Q: This is the year I finally got that raise! What should I do with the extra money?
A: Beyond the money, getting a raise is a rewarding recognition that the work you’re doing for your employer is valued. It means you’re on the right path in your career. This should be one of many such events in your life where your hard work and dedication finally pay off.
Let’s not overlook the money, though. This can be a real boon to your financial stability. You could look back a year from now and see how much better off you are with a little more budgetary breathing room. It’s also possible that the money can blow right through your checking account, leaving you worse off than you were before you got the raise.
The difference between these two outcomes is planning. If you don’t have a plan for your new income, then it can be difficult to resist the impulse to spend lavishly because you “deserve” it. Making a plan to invest your new bounty responsibly will keep you honest and ensure you spend in ways that match your values. Here are three steps to making a plan for your post-raise finances.
1.) Stay off the treadmill
If you started from the bottom, then you probably remember a time when you had little in the way of luxuries. You went to work, came home, ate whatever was cheap, and went to bed. As you started to pull yourself up, you might have added the occasional luxury: better food, a nicer car, some entertainment, or comfortable furniture. While the added luxury might have been a thrill at first, it probably soon became nothing more than the new normal.
This is what psychologists call the hedonic treadmill. With a greater salary comes greater lifestyle expectations. It’s impossible to get ahead if you’re always chasing the life you think you “ought” to have.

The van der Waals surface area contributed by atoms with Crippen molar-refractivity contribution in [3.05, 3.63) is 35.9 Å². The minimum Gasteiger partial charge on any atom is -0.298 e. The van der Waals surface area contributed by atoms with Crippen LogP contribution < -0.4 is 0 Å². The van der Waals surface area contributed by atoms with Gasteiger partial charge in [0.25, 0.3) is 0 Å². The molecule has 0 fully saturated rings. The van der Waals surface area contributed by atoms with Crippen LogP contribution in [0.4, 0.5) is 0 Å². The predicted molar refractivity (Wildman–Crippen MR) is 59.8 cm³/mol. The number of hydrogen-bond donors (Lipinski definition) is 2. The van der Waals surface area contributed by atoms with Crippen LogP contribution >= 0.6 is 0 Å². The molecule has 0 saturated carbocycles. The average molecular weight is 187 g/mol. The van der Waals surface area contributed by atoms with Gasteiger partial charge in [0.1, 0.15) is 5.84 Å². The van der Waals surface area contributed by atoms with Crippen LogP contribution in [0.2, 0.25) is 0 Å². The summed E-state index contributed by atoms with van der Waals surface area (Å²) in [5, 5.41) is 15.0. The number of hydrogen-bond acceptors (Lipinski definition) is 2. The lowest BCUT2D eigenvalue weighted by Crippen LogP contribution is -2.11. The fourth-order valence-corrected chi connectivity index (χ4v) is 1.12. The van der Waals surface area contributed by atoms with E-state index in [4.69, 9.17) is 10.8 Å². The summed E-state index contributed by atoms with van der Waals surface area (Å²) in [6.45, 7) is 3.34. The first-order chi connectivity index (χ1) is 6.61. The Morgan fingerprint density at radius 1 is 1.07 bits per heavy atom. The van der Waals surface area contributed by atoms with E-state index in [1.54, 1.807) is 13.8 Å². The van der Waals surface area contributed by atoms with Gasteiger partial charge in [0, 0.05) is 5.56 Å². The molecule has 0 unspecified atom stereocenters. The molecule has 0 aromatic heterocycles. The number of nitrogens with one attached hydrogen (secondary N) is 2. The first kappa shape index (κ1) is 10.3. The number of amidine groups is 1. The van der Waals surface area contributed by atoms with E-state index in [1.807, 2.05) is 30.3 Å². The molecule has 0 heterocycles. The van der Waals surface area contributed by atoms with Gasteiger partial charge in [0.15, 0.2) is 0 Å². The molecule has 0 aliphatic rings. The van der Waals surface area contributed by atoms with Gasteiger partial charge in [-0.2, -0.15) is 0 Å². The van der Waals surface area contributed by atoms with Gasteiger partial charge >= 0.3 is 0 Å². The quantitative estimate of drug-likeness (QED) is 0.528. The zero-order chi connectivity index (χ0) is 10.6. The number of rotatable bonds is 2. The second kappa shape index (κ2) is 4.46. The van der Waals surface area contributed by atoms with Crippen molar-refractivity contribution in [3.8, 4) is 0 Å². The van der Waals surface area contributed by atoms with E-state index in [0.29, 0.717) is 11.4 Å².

In a sense, all you’re doing by getting a raise is turning up the speed on the treadmill. You’re not actually making more progress toward your goals. To do that, at any level of income, you need to spend prudently, not emotionally.
So, when your first paycheck comes in, avoid thinking about things you “deserve.” Try to keep your non-discretionary spending or the amount of money you have to pay for basic goods and services, the same. If you want to take your family out to dinner to celebrate, that’s fine. If you want to buy a new luxury car to reflect your new status, that’s just running faster on the treadmill.
2.) Fix the basics with your raise
There are three very obvious places to put your newfound money: paying down debt, building an emergency fund, and saving for retirement. If you don’t have an immediate plan for your new income, you could do much worse than putting your money in one of these three places. This isn’t a flashy way to spend your money, and it won’t make you happier in the short term. However, it will make your life easier in the long run.
Depending on the timing of your raise, you may need to make some paycheck adjustments. While you’re increasing your 401(k) contributions, you might also want to withhold a little extra in taxes. Your old withholding was done assuming you would earn your old salary all year. If you don’t bump up your withholding a little, then you might end up with a nasty surprise at tax time. That’s another reason to make tax-deductible investments in your retirement accounts. You’ll get to keep more of your hard-earned raise!
3.) Save for your values
Getting a raise is a great time to pull out your dream list. What would you do if money was no object? Would you take a trip to Tahiti? Start a small business? Whatever your dream is, you probably need some capital to get it started.
Fortunately, you’re about to get some more capital each month thanks to your hard work. The best way to get to your “money’s no object” goals is to save a little bit each month. You can do that with the nice bonus offered by your raise. In the long run, you’ll be happier with the investment in your future than you will with the little luxuries you might be tempted to splurge on today.
Your Turn: What would you do with a little extra money each month? Let us know in the comments!
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